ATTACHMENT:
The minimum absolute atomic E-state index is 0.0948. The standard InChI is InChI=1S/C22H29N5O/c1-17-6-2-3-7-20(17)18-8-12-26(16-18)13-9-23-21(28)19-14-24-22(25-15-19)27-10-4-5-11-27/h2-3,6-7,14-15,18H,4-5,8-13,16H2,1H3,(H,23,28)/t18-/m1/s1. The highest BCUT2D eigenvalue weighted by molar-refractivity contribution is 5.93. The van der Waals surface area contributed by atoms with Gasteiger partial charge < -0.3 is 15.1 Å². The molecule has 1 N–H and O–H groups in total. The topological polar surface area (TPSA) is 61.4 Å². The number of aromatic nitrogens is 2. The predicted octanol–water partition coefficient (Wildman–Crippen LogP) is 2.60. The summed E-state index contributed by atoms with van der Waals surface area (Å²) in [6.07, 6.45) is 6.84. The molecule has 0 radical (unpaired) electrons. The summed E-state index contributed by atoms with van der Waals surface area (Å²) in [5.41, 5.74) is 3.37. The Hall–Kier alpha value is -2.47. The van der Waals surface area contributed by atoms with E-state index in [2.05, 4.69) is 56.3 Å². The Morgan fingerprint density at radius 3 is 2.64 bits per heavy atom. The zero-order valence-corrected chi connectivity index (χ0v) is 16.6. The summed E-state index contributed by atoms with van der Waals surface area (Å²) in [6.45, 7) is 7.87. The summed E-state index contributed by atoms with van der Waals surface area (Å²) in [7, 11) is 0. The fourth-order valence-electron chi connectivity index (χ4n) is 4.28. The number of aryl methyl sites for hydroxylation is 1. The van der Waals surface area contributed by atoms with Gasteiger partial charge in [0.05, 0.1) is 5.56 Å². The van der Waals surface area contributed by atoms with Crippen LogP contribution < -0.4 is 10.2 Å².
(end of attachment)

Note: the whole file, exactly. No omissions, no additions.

The minimum absolute atomic E-state index is 0.0948. The standard InChI is InChI=1S/C22H29N5O/c1-17-6-2-3-7-20(17)18-8-12-26(16-18)13-9-23-21(28)19-14-24-22(25-15-19)27-10-4-5-11-27/h2-3,6-7,14-15,18H,4-5,8-13,16H2,1H3,(H,23,28)/t18-/m1/s1. The highest BCUT2D eigenvalue weighted by molar-refractivity contribution is 5.93. The van der Waals surface area contributed by atoms with Gasteiger partial charge < -0.3 is 15.1 Å². The molecule has 1 N–H and O–H groups in total. The topological polar surface area (TPSA) is 61.4 Å². The number of aromatic nitrogens is 2. The predicted octanol–water partition coefficient (Wildman–Crippen LogP) is 2.60. The summed E-state index contributed by atoms with van der Waals surface area (Å²) in [6.07, 6.45) is 6.84. The molecule has 0 radical (unpaired) electrons. The summed E-state index contributed by atoms with van der Waals surface area (Å²) in [5.41, 5.74) is 3.37. The Hall–Kier alpha value is -2.47. The van der Waals surface area contributed by atoms with E-state index in [2.05, 4.69) is 56.3 Å². The Morgan fingerprint density at radius 3 is 2.64 bits per heavy atom. The zero-order valence-corrected chi connectivity index (χ0v) is 16.6. The summed E-state index contributed by atoms with van der Waals surface area (Å²) in [6.45, 7) is 7.87. The summed E-state index contributed by atoms with van der Waals surface area (Å²) in [7, 11) is 0. The fourth-order valence-electron chi connectivity index (χ4n) is 4.28. The number of aryl methyl sites for hydroxylation is 1. The van der Waals surface area contributed by atoms with Gasteiger partial charge in [0.05, 0.1) is 5.56 Å². The van der Waals surface area contributed by atoms with Crippen LogP contribution < -0.4 is 10.2 Å².